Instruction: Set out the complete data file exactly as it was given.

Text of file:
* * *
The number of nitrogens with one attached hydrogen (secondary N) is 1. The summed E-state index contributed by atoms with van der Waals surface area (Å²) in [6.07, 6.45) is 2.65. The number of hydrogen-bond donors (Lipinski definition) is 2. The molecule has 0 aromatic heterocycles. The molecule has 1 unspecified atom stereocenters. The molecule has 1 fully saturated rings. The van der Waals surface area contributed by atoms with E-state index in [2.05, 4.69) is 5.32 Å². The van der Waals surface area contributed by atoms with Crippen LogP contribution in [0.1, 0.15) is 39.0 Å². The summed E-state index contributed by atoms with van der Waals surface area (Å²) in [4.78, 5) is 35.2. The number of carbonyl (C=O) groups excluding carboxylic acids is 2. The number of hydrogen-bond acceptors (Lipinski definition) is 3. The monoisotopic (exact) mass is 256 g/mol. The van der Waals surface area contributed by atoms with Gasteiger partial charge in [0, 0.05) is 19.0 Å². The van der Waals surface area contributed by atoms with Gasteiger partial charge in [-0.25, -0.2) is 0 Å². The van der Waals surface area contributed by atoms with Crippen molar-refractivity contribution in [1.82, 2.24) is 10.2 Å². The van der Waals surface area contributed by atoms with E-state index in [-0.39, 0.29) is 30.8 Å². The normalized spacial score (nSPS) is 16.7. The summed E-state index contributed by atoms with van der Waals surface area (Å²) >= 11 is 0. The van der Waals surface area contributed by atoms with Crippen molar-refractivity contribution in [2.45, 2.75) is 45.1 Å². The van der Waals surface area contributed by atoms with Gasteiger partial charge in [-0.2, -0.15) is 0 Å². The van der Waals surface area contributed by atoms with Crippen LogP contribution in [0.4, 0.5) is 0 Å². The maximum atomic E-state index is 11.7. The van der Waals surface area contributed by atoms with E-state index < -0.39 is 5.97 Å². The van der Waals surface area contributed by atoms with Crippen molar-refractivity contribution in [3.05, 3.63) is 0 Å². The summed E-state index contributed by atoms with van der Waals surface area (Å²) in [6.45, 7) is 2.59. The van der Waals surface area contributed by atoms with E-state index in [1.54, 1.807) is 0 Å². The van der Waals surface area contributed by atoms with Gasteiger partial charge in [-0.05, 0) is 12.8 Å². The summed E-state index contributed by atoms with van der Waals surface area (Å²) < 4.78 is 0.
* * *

The number of nitrogens with one attached hydrogen (secondary N) is 1. The summed E-state index contributed by atoms with van der Waals surface area (Å²) in [6.07, 6.45) is 2.65. The number of hydrogen-bond donors (Lipinski definition) is 2. The molecule has 0 aromatic heterocycles. The molecule has 1 unspecified atom stereocenters. The molecule has 1 fully saturated rings. The van der Waals surface area contributed by atoms with E-state index in [2.05, 4.69) is 5.32 Å². The van der Waals surface area contributed by atoms with Crippen LogP contribution in [0.1, 0.15) is 39.0 Å². The summed E-state index contributed by atoms with van der Waals surface area (Å²) in [4.78, 5) is 35.2. The number of carbonyl (C=O) groups excluding carboxylic acids is 2. The number of hydrogen-bond acceptors (Lipinski definition) is 3. The monoisotopic (exact) mass is 256 g/mol. The van der Waals surface area contributed by atoms with Gasteiger partial charge in [0, 0.05) is 19.0 Å². The van der Waals surface area contributed by atoms with Gasteiger partial charge in [-0.25, -0.2) is 0 Å². The van der Waals surface area contributed by atoms with Crippen molar-refractivity contribution in [1.82, 2.24) is 10.2 Å². The van der Waals surface area contributed by atoms with E-state index in [-0.39, 0.29) is 30.8 Å². The normalized spacial score (nSPS) is 16.7. The summed E-state index contributed by atoms with van der Waals surface area (Å²) >= 11 is 0. The van der Waals surface area contributed by atoms with Crippen molar-refractivity contribution in [2.45, 2.75) is 45.1 Å². The van der Waals surface area contributed by atoms with Gasteiger partial charge in [-0.2, -0.15) is 0 Å². The van der Waals surface area contributed by atoms with Crippen LogP contribution in [0.4, 0.5) is 0 Å². The maximum atomic E-state index is 11.7. The van der Waals surface area contributed by atoms with E-state index < -0.39 is 5.97 Å². The van der Waals surface area contributed by atoms with Crippen molar-refractivity contribution in [3.05, 3.63) is 0 Å². The summed E-state index contributed by atoms with van der Waals surface area (Å²) in [6.45, 7) is 2.59. The van der Waals surface area contributed by atoms with E-state index in [1.54, 1.807) is 0 Å². The van der Waals surface area contributed by atoms with Gasteiger partial charge in [-0.05, 0) is 12.8 Å². The summed E-state index contributed by atoms with van der Waals surface area (Å²) < 4.78 is 0.